A federal judge denied an attempt to dismiss a lawsuit filed by six former Hawaii residents who claim their constitutional rights were violated by a state law that blocked them from voting in the 2020 election after they moved to U.S. territories where they were prevented from casting absentee ballots.

U.S. District Judge Jill A. Otake issued an order Sept. 2 that the challenge to the constitutionality of the Uniformed and Overseas Citizens Absentee Voting Act and the Hawaii Uniform Military and Overseas Voters Act may continue after denying a motion by attorneys representing the federal government who claimed a lack of subject-matter jurisdiction.

“While UMOVA does not itself distinguish between the Northern Mariana Islands and other territories, through administrative rules, Hawaii allows former Hawaii citizens now residing in the NMI to vote absentee in federal elections like overseas voters. UMOVA additionally permits absentee voting by U.S. citizens born outside the United States who have never resided in the United States or registered to vote in any state, if their parents or guardians last resided in Hawaii and would have been eligible to vote there before moving overseas. As a result, U.S. citizens who have never resided in the United States can vote in Hawaii’s federal elections while former Hawaii residents lose the right to participate in such elections if they move to Guam, the U.S. Virgin Islands, American Samoa, or Puerto Rico,” Otake wrote in her order.

“Plaintiffs’ amended requested relief alters the landscape with the addition of the request to strike the provisions that prevent them from voting absentee and the deletion of the request for an order requiring defendants to accept their applications to vote absentee and to expand voting rights to all former Hawaii citizens living in any territory,” she added.

UMOVA allows Hawaii residents to vote absentee for candidates running for president and Congress if they reside in the Northern Mariana Islands, certain other insular territories or a foreign country, but not if they live on Guam or in the U.S. Virgin Islands, American Samoa or Puerto Rico, according to the complaint, filed in October in U.S. District Court for the District of Hawaii.

“This disparate treatment violates the U.S. Constitution’s guarantee of equal protection. Equal protection rights for residents of U.S. territories are guaranteed by either the Equal Protection Clause of the Fourteenth Amendment or the equal-protection component of the Due Process Clause of the Fifth Amendment,” reads the complaint.

Neil Weare, a Washington, D.C.-based civil rights attorney representing the plaintiffs, said the Hawaii election law permits someone born and raised overseas, whose parent was a Hawaii resident, to cast an absentee ballot.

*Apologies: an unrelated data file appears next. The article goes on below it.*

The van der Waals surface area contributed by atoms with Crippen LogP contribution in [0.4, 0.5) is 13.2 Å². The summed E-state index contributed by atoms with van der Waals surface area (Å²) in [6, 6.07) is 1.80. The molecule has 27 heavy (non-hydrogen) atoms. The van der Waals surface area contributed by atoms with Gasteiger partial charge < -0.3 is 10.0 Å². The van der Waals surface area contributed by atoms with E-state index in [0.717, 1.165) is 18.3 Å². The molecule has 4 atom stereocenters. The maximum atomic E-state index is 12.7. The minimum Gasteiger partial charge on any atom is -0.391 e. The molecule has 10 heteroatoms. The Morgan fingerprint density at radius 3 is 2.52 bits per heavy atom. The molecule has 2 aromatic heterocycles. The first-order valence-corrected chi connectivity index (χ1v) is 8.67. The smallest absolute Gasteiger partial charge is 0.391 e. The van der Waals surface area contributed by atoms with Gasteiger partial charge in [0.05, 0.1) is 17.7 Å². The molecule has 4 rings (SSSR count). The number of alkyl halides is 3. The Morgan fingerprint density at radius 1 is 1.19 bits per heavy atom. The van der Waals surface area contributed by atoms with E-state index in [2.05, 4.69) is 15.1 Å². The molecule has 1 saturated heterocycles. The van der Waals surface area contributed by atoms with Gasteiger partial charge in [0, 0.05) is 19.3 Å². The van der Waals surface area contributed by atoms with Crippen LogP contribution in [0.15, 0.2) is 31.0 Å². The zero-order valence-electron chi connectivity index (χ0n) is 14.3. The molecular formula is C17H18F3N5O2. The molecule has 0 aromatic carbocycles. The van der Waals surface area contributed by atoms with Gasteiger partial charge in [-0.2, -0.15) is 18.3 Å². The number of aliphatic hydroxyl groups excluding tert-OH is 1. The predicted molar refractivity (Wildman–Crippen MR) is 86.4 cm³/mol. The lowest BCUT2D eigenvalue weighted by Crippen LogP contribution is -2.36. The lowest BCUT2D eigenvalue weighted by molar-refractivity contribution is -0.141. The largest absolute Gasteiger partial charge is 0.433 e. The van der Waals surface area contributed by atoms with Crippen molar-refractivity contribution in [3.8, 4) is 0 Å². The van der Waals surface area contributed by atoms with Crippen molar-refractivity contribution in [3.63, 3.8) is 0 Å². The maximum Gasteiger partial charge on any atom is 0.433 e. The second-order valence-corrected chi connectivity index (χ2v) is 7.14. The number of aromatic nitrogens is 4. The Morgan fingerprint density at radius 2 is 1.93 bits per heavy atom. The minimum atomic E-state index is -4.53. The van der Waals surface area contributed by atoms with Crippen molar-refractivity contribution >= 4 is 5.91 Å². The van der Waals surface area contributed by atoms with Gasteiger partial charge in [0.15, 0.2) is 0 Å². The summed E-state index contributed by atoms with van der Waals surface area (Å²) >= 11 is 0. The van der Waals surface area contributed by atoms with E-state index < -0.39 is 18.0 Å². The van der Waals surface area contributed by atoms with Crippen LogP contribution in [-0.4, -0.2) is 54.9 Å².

“But if you are a U.S. citizen who lived in Hawaii but moved to Guam, you cannot. That’s another layer of absurdity on top of another layer of absurdity. The idea is that as U.S. citizens they should have the right to vote for president and voting rights in Congress wherever they live,” said Weare in an interview with the Honolulu Star-Advertiser.

“Borja [Vicente “Ben “Borja] is a veteran who served a full career in the U.S. military ... and followed the orders of the commander in chief but couldn’t vote for the commander in chief.”

Weare is president and founder of a nonprofit dedicated to “equality and civil rights for all Americans, wherever you live.”

Deputy Attorney General Lori N. Tanigawa, who is defending the state, and Hawaii’s chief election officer, Scott T. Nago, did not reply to Star-Advertiser requests for comment.

Gary H. Yamashiroya, special assistant to the attorney general, said the department will file a response to the complaint.

“The Office of Elections does not comment on pending litigation,” said Nedielyn I. Bueno, spokeswoman for the state Office of Elections, in a statement to the Star-Advertiser.

The federal complaint was brought on behalf of Borja, a U.S. Navy veteran who lived in Hawaii before moving to Guam, and U.S. Air Force veteran Randall Jay Reeves, who moved to Guam in 1996 to work for the Federal Aviation Administration but lost his ability to vote after being transferred to Hawaii in 2002 ahead of a move back to Guam.

According to the complaint, Reeves, Borja, Edmund Frederick Schroeder Jr., Ravinder Singh Nagi, Patricia Arroyo Rodriguez and Laura Castillo Nagi lost their right to vote because of the U.S. territories they chose to live in.

The U.S. Constitution does not permit Congress or states to choose which voters living abroad or in nonstate territories are allowed to maintain their right to vote for presidential and congressional candidates.

“As U.S. citizens the right to vote should be the same wherever you happen to live,” said Weare.

No trial date is scheduled, and the case is likely to move straight to resolution.